Subject: Re: request for testers of PDPOLICY_CLOCKPRO
To: None <current-users@NetBSD.org>
From: Brian de Alwis <bsd@cs.ubc.ca>
List: current-users
Date: 03/02/2007 11:07:50
I've continued to use PDPOLICY_CLOCKPRO for several weeks, and
noticed some other anomolous behaviour in the last couple of days.
I should note that this is from the day before the newlock2 commits
(I couldn't afford for this machine to be out of whack).


I can only describe the symptoms of my first issue: I haven't been
able to trace it to any reason.  I've been doing some heavy memory-use
Java work using Eclipse and lots of database activity using Apache
Derby (a Java DB).  I recently noticed that killing/exiting a
high-mem-consumption Java process (e.g., 100-200MB of memory) will
lead to the system appearing to sometimes freeze.  There is no disk
activity.  It usually recovers after a short time (sometimes seconds,
sometimes 10s of seconds), and I've sometimes noticed a pms0 reset
message on /dev/console shortly after it revives:

    pms0: resetting mouse interface

I also experienced some *very* weird issues under X11 last night,
possibly related to this mouse problem, where the system was no
longer properly tracking focus.  I could use the keyboard, but the
mouse wouldn't seem to work.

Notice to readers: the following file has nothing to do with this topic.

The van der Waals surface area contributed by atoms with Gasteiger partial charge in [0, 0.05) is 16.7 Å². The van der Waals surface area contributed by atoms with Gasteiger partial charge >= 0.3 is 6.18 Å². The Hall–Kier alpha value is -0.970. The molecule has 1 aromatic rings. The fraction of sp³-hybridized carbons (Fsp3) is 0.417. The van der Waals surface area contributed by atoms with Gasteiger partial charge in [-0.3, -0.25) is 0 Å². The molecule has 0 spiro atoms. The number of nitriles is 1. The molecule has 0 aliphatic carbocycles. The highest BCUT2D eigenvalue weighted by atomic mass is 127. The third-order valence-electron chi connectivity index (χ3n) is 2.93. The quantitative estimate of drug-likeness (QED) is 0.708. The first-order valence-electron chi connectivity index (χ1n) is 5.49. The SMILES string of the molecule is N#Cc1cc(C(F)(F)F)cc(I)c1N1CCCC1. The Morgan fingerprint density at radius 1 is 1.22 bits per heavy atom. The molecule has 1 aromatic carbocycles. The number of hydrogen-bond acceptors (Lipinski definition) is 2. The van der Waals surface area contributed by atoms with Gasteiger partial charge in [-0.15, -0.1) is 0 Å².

I have my vm.coldtargetpct=40, and the file-cache seemed fine (about
140MB).


In the second issue, I've also had about 5 panics since my last
report.  Unfortunately I haven't been able to trace them as something
is mucking up the stack:

    (gdb) bt
    #0  0xc04eb04c in cpu_reboot (howto=0, bootstr=0x0)
	at /usr/src/sys/arch/i386/i386/machdep.c:910
    #1  0xc0454d58 in panic (fmt=0xc08f6cac "trap")
	at /usr/src/sys/kern/subr_prf.c:246
    #2  0xc04f70de in trap (frame=0xccc955a8)
	at /usr/src/sys/arch/i386/i386/trap.c:336
    #3  0xc010c4b2 in calltrap ()
    #4  0xc04e7300 in db_read_bytes (addr=6, size=4, 
	data=0xccc95614 "\bW\bW\004")
	at /usr/src/sys/arch/i386/i386/db_memrw.c:98
    #5  0xc0198e23 in db_get_value (addr=6, size=4, is_signed=0)
	at /usr/src/sys/ddb/db_access.c:62
    #6  0xc04e7afd in db_stack_trace_print (addr=-859220216, have_addr=1, 
	count=65535, modif=0xc0918ce9 "", pr=0xc0454b40 <printf>)
	at /usr/src/sys/arch/i386/i386/db_trace.c:467
    #7  0xc0454d2f in panic (fmt=0xc08f6cac "trap")
	at /usr/src/sys/kern/subr_prf.c:235
    #8  0xc04f70de in trap (frame=0xccc957ac)
	at /usr/src/sys/arch/i386/i386/trap.c:336
    #9  0xc010c4b2 in calltrap ()
    #10 0xc07568f4 in memset ()
    Previous frame inner to this frame (corrupt stack?)

I was in X, so wasn't able to get the panic message, and it wasn't
in /var/log/messages.  But reconstructing the details from the
trap() call from the core, it would have been something like:

    fatal page fault in supervisor mode
    trap type 6 code 2 eip c07568f4 cs 8 eflags 10293 

I unfortunately can't get the cr2 and ilevel values.

Going to the memset frame:

    (gdb) info fr
    Stack level 10, frame at 0xccc957ac:
     eip = 0xc07568f4 in memset; saved eip 0xccc957ac
     caller of frame at 0xccc957b0
     Arglist at 0xccc957a4, args: 
     Locals at 0xccc957a4, Previous frame's sp is 0xccc957ac
     Saved registers:
      eip at 0xccc957a8


Unfortunately the first behaviour is too frustrating, so I've
reverted to a kernel with the normal paging policy.  I'll see if
that exhibits the same problems.

Brian.

-- 
  Brian de Alwis | Software Practices Lab | UBC | http://www.cs.ubc.ca/~bsd/
      "Amusement to an observing mind is study." - Benjamin Disraeli